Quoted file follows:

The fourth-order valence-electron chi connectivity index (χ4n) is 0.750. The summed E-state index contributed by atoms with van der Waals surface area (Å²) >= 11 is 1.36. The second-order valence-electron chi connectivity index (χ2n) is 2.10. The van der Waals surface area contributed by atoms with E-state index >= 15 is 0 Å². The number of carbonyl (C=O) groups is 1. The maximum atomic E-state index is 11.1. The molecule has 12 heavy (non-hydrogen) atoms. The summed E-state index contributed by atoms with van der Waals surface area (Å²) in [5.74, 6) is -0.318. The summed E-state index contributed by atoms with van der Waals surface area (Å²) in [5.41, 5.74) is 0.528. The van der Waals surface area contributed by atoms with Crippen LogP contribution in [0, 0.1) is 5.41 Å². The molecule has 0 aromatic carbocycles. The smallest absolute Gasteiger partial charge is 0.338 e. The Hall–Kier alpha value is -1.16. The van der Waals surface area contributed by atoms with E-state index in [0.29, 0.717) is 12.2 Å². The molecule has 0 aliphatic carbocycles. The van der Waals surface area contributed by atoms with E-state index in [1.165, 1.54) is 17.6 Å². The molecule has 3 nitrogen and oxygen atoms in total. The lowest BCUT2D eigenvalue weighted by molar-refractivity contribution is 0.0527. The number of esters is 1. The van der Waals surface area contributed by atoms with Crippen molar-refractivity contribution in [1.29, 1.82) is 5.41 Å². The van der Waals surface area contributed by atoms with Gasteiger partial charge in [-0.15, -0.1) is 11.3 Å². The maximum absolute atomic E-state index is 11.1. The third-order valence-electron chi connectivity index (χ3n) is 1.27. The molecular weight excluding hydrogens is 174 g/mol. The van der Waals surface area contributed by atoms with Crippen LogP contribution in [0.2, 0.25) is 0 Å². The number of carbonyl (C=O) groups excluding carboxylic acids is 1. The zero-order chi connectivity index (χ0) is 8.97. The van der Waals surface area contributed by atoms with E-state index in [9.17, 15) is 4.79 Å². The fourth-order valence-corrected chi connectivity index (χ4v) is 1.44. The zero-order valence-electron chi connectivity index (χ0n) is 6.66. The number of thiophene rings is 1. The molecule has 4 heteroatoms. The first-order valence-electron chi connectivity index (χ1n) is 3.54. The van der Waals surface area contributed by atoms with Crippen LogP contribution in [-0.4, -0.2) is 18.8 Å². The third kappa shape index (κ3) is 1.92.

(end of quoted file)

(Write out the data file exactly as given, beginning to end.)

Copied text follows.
The fourth-order valence-electron chi connectivity index (χ4n) is 0.750. The summed E-state index contributed by atoms with van der Waals surface area (Å²) >= 11 is 1.36. The second-order valence-electron chi connectivity index (χ2n) is 2.10. The van der Waals surface area contributed by atoms with E-state index >= 15 is 0 Å². The number of carbonyl (C=O) groups is 1. The maximum atomic E-state index is 11.1. The molecule has 12 heavy (non-hydrogen) atoms. The summed E-state index contributed by atoms with van der Waals surface area (Å²) in [5.74, 6) is -0.318. The summed E-state index contributed by atoms with van der Waals surface area (Å²) in [5.41, 5.74) is 0.528. The van der Waals surface area contributed by atoms with Crippen LogP contribution in [0, 0.1) is 5.41 Å². The molecule has 0 aromatic carbocycles. The smallest absolute Gasteiger partial charge is 0.338 e. The Hall–Kier alpha value is -1.16. The van der Waals surface area contributed by atoms with E-state index in [0.29, 0.717) is 12.2 Å². The molecule has 0 aliphatic carbocycles. The van der Waals surface area contributed by atoms with E-state index in [1.165, 1.54) is 17.6 Å². The molecule has 3 nitrogen and oxygen atoms in total. The lowest BCUT2D eigenvalue weighted by molar-refractivity contribution is 0.0527. The number of esters is 1. The van der Waals surface area contributed by atoms with Crippen molar-refractivity contribution in [1.29, 1.82) is 5.41 Å². The van der Waals surface area contributed by atoms with Gasteiger partial charge in [-0.15, -0.1) is 11.3 Å². The maximum absolute atomic E-state index is 11.1. The third-order valence-electron chi connectivity index (χ3n) is 1.27. The molecular weight excluding hydrogens is 174 g/mol. The van der Waals surface area contributed by atoms with Crippen LogP contribution in [0.2, 0.25) is 0 Å². The number of carbonyl (C=O) groups excluding carboxylic acids is 1. The zero-order chi connectivity index (χ0) is 8.97. The van der Waals surface area contributed by atoms with E-state index in [9.17, 15) is 4.79 Å². The fourth-order valence-corrected chi connectivity index (χ4v) is 1.44. The zero-order valence-electron chi connectivity index (χ0n) is 6.66. The number of thiophene rings is 1. The molecule has 4 heteroatoms. The first-order valence-electron chi connectivity index (χ1n) is 3.54. The van der Waals surface area contributed by atoms with Crippen LogP contribution in [-0.4, -0.2) is 18.8 Å². The third kappa shape index (κ3) is 1.92.